With investors extremely bullish and company insiders extremely bearish and with the indicator constructed from the trends in gold, crude oil and yields on the 10 year Treasury flashing extremes, I am once again reminded of the robot from the hit 1960's TV show, "Lost In Space". When the boyish Will Robinson was in peril, the robot would fling his arms up and down and announce in robot voice: "Danger, danger, Will Robinson!" Historically, these set of market conditions should not be ignored. If the market hasn't topped out already, it should do so within a couple of percent of the recent highs. Rallies should be sold and stops tightened up. The market is prone to sudden sell offs. There will be better risk adjusted opportunities to buy in the future.
I first mentioned the "Will Robinson Signal" on March 5, 2010, about 2 months before the flash crash and prior to the late Spring intermediate term top. This signal uses the combination sentiment indicator and the indicator constructed from the trends in gold, crude oil and yields on 10 year Treasury bonds. As chronicled in this week's sentiment round up, sentiment is pretty bullish. Long term yields, gold and crude oil have been pushing higher to such a degree that a sell signal was generated 2 weeks ago in one of our S&P500 models. In any case, the combination of these two factors has me thinking like the robot: "Danger, danger, Will Robinson!".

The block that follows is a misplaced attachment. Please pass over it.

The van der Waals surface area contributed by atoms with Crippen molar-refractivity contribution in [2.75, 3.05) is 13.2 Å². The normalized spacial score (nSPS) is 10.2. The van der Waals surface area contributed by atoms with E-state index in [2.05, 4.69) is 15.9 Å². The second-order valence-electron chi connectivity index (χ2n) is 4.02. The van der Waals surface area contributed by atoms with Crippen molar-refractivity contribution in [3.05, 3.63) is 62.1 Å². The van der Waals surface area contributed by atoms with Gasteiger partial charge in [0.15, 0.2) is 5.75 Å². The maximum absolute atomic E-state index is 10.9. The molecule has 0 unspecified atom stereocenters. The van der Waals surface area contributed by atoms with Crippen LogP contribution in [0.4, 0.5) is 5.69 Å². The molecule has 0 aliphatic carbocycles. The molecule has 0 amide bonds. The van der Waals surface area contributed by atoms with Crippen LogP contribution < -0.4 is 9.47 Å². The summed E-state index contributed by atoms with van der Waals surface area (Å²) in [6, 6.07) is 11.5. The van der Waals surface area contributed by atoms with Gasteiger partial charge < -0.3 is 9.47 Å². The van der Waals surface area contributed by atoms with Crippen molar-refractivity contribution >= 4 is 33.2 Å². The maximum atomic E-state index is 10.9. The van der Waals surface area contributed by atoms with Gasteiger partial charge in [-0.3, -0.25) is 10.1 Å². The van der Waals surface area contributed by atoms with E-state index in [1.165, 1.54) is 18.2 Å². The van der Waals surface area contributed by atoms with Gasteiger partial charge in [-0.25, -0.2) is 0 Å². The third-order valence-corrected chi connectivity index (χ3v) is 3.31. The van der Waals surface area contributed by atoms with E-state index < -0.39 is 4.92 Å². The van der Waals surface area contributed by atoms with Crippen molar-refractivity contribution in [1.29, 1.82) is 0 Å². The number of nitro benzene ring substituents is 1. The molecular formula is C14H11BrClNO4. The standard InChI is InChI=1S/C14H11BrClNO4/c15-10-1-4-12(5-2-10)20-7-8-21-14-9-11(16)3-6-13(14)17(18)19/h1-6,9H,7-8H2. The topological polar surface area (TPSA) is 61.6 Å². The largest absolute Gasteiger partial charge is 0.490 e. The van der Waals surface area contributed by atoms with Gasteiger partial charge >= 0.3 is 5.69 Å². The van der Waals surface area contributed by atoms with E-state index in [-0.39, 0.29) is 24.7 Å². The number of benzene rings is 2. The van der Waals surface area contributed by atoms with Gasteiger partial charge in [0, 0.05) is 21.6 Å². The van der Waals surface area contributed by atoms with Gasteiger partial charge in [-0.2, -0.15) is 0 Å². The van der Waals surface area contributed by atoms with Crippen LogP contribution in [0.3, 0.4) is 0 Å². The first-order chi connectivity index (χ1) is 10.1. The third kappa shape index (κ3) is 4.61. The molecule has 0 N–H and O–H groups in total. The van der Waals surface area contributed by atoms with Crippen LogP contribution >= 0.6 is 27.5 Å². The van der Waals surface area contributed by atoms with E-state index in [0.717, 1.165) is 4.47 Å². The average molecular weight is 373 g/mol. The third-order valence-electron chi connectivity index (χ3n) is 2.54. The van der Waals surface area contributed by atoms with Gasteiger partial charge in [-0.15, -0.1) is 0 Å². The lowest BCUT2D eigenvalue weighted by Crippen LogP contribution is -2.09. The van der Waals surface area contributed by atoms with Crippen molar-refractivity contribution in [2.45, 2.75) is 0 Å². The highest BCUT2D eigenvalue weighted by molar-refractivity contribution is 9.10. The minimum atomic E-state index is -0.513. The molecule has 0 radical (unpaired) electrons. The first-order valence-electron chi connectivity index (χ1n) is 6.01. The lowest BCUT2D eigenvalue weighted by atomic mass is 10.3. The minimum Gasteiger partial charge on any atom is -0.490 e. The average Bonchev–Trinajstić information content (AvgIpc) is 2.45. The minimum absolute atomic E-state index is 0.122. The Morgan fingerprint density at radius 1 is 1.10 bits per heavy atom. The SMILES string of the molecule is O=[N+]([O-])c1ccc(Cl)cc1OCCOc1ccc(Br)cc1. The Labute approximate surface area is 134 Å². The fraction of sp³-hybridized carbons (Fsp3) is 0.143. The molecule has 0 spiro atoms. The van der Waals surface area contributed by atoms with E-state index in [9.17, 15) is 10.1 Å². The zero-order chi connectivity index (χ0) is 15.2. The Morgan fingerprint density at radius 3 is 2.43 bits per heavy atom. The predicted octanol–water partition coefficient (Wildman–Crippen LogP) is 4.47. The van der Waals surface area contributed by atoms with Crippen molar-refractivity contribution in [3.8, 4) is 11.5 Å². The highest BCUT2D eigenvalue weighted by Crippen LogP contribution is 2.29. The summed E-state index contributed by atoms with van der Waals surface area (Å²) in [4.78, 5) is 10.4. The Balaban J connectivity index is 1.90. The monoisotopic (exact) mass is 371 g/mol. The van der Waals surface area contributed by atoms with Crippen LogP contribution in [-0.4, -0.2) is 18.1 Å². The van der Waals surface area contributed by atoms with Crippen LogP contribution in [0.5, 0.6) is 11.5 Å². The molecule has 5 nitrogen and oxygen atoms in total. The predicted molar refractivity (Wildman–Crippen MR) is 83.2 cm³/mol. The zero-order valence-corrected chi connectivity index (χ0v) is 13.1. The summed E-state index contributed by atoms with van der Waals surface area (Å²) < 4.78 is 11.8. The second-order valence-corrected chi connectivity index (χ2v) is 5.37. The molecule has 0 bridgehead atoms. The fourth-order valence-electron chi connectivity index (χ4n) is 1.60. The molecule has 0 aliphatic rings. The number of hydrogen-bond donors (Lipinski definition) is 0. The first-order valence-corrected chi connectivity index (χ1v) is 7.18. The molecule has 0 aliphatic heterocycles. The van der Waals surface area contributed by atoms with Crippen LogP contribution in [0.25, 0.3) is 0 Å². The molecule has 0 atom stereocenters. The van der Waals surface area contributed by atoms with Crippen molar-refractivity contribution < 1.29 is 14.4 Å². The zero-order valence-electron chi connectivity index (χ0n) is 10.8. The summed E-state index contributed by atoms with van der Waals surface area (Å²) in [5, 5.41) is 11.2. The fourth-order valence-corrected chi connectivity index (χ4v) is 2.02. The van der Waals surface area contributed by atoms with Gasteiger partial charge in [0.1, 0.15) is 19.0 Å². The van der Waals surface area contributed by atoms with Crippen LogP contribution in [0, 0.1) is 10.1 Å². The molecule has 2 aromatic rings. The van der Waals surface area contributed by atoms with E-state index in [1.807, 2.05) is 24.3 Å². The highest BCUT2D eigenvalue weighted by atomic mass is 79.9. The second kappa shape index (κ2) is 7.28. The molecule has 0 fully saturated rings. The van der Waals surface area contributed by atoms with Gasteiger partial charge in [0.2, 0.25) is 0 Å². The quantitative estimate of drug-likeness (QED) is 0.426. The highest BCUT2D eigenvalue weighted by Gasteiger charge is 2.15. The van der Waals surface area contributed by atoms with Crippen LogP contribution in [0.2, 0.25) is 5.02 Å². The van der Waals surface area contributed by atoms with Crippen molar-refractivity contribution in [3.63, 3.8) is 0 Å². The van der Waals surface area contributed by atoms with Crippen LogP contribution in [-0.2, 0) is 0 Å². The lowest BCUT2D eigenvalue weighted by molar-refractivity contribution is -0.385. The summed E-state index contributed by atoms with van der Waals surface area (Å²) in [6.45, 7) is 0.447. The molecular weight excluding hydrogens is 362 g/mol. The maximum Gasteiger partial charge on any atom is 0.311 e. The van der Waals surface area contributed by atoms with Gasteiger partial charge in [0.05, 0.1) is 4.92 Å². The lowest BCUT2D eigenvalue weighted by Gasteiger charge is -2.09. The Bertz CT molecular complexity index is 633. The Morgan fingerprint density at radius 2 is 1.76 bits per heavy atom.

Figure 1 is a weekly chart of the S&P500. The red dots over the price bars identify those instances when this "Will Robinson" signal has been in effect. Unfortunately, I only have data for the combination sentiment indicator going back to 2004. Even though the market did go higher in some instances, I can easily state that the best returns are behind us. In addition, the market is prone to severe sell offs, and yes, there will be better risk adjusted opportunities in the future.
Figure 1. S&P500/ weekly